On day 2 of the Salon Owners Summit, Sophia Hilton once again took the main stage, this time to facilitate a workshop covering all things branding and marketing MOT (moment of truth) for salon owners. Equipping each audience member with a branded workbook, this talk was an interactive one, with Hilton sharing practical salon marketing advice with the audience that could be implemented almost immediately in their salons.
Beginning the workshop, Hilton explained how the world of online marketing is ever-changing and no longer follows a predictable formula as it did some years ago. Similarly, clients’ expectations have changed. While it used to be enough to offer a different service from your competitors, or simply be better at doing a certain service than your competitors were, modern salons now “have to be different and do better”. Despite this being quite a bold claim, Hilton remained optimistic that all salons can and do offer something different and better from their competitors; it’s letting customers know that’s important.
Getting the Audience Involved
To prove her point, Hilton encourages the audience to open the first page of their workbook and answer the questions given. These include everything from; “my brand in three words” and “my brand colours” to “my brand’s core values”… The questions aim to help the audience to delve deeper into understanding the very essence of their unique businesses.
What soon became clear as the audience was completing this activity was that many people members weren’t 100% sure what their business’ branding was, what their core values were, or what their business represented.
To help the audience overcome this and create a stronger brand for their salons, Sophia began to delve into her four-step branding check-list:
Your Salon’s Exterior
Making your salon’s exterior look like it represents your brand is a basic but extremely important part of marketing. Checklist in hand, Hilton and the audience discussed the importance of exterior elements like:
- Your salon’s exterior wall colours matching your brand colours
- The inclusion of clear contact details, opening hours, and social channels outside
- The importance of eye-catching window displays
- How your salon should look like a salon, and not have people wondering what it is you do when they pass by in the street
Your Salon’s Interior
Similar to her point about making your salon’s exterior look like it represents your brand, Hilton goes on to explain that your salon’s interior should do the same. From the colours on your walls to the products you use and decorations you hang, clients should have a strong sense of what your business stands for and represents as soon as they walk in your salon door.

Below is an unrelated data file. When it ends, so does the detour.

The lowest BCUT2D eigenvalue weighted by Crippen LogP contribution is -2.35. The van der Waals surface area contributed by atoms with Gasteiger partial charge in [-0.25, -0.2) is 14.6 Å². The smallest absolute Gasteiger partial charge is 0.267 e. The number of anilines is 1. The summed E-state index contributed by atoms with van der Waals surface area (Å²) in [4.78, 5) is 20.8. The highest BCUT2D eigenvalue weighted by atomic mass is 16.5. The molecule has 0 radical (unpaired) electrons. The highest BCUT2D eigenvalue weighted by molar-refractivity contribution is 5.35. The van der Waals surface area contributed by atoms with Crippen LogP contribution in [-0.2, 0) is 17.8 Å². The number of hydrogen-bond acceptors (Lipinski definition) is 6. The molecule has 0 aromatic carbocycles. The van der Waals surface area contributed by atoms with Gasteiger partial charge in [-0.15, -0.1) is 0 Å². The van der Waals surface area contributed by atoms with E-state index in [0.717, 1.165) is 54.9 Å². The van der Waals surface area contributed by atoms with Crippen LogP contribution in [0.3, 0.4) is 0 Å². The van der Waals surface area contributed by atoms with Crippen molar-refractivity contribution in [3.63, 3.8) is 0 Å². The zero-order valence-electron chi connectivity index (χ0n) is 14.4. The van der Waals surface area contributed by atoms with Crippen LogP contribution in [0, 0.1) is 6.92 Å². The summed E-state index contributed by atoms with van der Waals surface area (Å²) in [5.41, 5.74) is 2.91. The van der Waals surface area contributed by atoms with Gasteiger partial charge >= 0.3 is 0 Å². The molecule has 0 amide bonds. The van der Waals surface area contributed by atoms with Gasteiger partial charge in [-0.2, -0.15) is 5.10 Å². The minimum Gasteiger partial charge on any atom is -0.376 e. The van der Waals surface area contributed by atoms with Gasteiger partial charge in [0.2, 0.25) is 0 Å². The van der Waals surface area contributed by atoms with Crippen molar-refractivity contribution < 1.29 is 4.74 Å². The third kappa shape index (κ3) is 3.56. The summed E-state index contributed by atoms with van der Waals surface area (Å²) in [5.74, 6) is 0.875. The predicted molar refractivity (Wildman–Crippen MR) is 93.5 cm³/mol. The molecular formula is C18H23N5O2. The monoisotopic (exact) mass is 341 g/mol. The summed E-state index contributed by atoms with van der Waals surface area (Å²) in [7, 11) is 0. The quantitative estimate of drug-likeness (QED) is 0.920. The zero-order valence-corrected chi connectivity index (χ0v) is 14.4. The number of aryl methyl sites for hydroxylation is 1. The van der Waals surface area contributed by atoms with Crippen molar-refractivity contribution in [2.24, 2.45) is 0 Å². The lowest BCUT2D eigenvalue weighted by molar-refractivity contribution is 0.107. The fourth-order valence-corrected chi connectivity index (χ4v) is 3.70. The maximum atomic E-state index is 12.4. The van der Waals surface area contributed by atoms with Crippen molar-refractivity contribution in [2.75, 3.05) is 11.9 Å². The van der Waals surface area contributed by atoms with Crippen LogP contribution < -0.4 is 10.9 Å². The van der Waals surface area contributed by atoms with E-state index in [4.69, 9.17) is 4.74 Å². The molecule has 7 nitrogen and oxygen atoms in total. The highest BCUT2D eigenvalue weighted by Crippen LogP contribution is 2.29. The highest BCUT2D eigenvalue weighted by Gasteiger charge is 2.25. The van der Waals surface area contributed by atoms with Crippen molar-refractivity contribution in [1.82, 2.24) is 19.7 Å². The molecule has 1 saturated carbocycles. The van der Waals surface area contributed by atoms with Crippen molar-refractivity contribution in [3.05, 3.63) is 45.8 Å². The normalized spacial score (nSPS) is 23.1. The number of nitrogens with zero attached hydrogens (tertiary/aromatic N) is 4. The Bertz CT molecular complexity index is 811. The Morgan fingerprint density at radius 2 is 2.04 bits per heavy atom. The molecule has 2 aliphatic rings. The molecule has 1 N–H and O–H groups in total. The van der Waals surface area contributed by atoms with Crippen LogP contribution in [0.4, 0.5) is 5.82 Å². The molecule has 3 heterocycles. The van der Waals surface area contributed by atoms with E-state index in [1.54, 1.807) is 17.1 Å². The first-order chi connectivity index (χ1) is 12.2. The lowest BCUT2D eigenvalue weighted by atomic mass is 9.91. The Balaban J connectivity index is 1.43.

Your Salon’s People
In such a human-focused industry, ensuring the people that you employ are living and breathing your salon’s brand is important for attracting loyal clients. To ensure your people are accurately representing your brand, ask:
- Is your team speaking in an appropriate tone and language for your brand? Is your brand business-like or casual? Friendly or formal?
- Are the clothes your team wears suitable for your overall brand? Are you a uniform salon or do you prefer to keep things casual? Do your team look like they work together, judging by the clothes they wear, or is it a bit disjointed?
- How does your team react in a crisis? A strong team who are confident in how they should act at work will stick together and ensure your brand is kept at the forefront even when a client complains or something goes wrong.
If your team isn’t living and breathing your brand values while at work, it could be that they’re an unsuitable fit for your company, or (more likely) it could just be that you’re not being clear enough about what your brand is exactly. If this is the case, Hilton explains, it’s your responsibility as a leader to invest in training and teach your team about the importance of a brand.
Your Salon’s Social Media
The final part of Sophia’s branding checklist covered the importance of social media for brand consistency, asking the audience whether:
- Their business socials contained posts that let their personality shine?
- They responded to comments and DMs daily?
- They clearly displayed services and booking links in their bio?
- They linked their social media pages to their website and across the salon interior?
Warning the audience to not let their salon’s socials become “a sea of the back of people’s heads”, Hilton then encouraged a brave audience member to volunteer her own business Instagram to be audited in real-time, with insightful suggestions made on how to improve it.
After a few minutes of social media auditing, an array of detailed questions and answers, and many people in the room speaking up to thank Hilton for her teaching, the workshop ended with a round of applause and a feeling of inspiration and empowerment regarding all things branding.
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